“Israeli Carry” is a term commonly used when concealed carriers holster-carry their semi-automatic handguns with a loaded magazine and empty chamber. Advocates have stated that carrying a handgun in such a condition is safer because it lessens the chances that the carrier will experience an unintended discharge (often referred to as a “negligent” discharge).
I do not think this method of carry originated with the Israelis. W.E. Fairbain and E.A Sykes (authors of the book “Shooting to Live” published in 1942) were early proponents of carrying a semi-automatic pistol with a full magazine inserted into the pistol and empty chamber. Fairbain and Sykes played a significant role in training the Shanghai Municipal Police in the 1930’s as well as Allied troops during World War II, and from the best that I can tell it was common for both Allied and Axis troops to carry their pistols without a round in the chamber except for those times in which imminent action was possible or anticipated. It is possible that the reason this method of carry is often referred to as “Israeli Carry” is because initially the equipment that the newly formed Israeli Defense Force used was a hodge-podge of cast-off equipment from the armies on both sides in World War II. It makes sense that the Israelis may have standardized their handgun training at one time given the variety of handguns in their possession whose methods of operation might vary significantly. Not only does this method work with all semi-automatic pistols but it lessens the chance that an unintended discharge might occur if the user had not been well-trained in their use.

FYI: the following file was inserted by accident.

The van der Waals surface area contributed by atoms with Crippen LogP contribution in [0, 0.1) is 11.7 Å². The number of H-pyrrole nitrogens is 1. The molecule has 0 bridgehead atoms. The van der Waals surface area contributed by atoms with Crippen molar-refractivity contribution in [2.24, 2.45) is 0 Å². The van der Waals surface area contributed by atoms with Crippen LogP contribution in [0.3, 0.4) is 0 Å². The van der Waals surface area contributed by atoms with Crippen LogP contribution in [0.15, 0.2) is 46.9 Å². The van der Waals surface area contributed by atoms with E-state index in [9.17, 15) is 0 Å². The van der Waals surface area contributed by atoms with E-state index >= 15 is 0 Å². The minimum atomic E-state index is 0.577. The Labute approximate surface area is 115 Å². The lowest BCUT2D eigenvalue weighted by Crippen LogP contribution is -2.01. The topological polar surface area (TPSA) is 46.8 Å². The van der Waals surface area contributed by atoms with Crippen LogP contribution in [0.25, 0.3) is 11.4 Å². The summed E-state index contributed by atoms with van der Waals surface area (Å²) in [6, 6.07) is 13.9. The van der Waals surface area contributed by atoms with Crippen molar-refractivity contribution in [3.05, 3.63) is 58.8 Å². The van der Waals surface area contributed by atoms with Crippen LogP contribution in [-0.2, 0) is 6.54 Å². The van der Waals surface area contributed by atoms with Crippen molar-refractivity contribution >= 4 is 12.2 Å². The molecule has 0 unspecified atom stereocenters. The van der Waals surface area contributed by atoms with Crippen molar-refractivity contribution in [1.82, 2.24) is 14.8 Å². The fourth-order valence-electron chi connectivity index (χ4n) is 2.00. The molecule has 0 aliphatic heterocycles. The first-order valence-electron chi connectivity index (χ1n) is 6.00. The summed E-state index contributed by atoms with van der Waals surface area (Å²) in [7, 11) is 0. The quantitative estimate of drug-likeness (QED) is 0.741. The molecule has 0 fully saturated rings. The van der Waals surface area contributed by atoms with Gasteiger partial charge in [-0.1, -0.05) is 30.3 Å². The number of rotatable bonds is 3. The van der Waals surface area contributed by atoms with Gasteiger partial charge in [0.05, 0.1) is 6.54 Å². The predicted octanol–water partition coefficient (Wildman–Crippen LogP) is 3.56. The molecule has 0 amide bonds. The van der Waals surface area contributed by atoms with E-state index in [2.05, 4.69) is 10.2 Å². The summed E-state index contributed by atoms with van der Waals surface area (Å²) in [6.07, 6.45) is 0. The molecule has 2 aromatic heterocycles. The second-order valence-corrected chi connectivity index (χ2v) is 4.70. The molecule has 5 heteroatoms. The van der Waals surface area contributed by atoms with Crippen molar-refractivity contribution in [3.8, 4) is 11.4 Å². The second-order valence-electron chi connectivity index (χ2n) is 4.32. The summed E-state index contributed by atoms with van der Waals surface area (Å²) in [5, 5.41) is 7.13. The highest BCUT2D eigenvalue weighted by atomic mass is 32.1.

Is Israeli Carry recommended for concealed carry? My opinion is that it is not. Speed, surprise, and violence of action may be the only thing that a concealed carrier can effectively employ in order to protect themselves or their loved ones in the event they are attacked by another person who is intent on seriously injuring or killing them and has the means and opportunity to do so. I would like to see our students be able to consistently draw their handguns from concealment and hit a 3” by 5” inch card at fifteen feet in two seconds or less. The ability to do this along with some understanding on how to manage a dangerous encounter so that a sudden draw catches the attacker completely off-guard has a good chance of succeeding.
But what happens if I add a step and must now take the time to rack the slide with my support hand or by shoving the rear sight against my holster, belt, or even a tabletop? First, it takes up precious time that I might not have. Second, by adding one more step there is one more opportunity for a time-eating fumble. And third, what if my support hand is not free? It is entirely possible that I might need to first shove a loved one out of the line of fire or that I have become entangled with my attacker, and they have grabbed my wrist or I need to have that hand free to keep them from accessing a concealed weapon, being stabbed, or punched in the head and rendered unconscious. It is obvious that concealed carriers who carry their pistols this way will definitely need more time to get their concealed handgun from the holster into a position where they could make an accurate shot, and that extra time may be all that is needed for an armed criminal offender to overcome any initial surprise and then start shooting. A fact that I find sobering is that an armed criminal offender who does not care what he or she hits is capable of firing four rounds in my direction in about one second.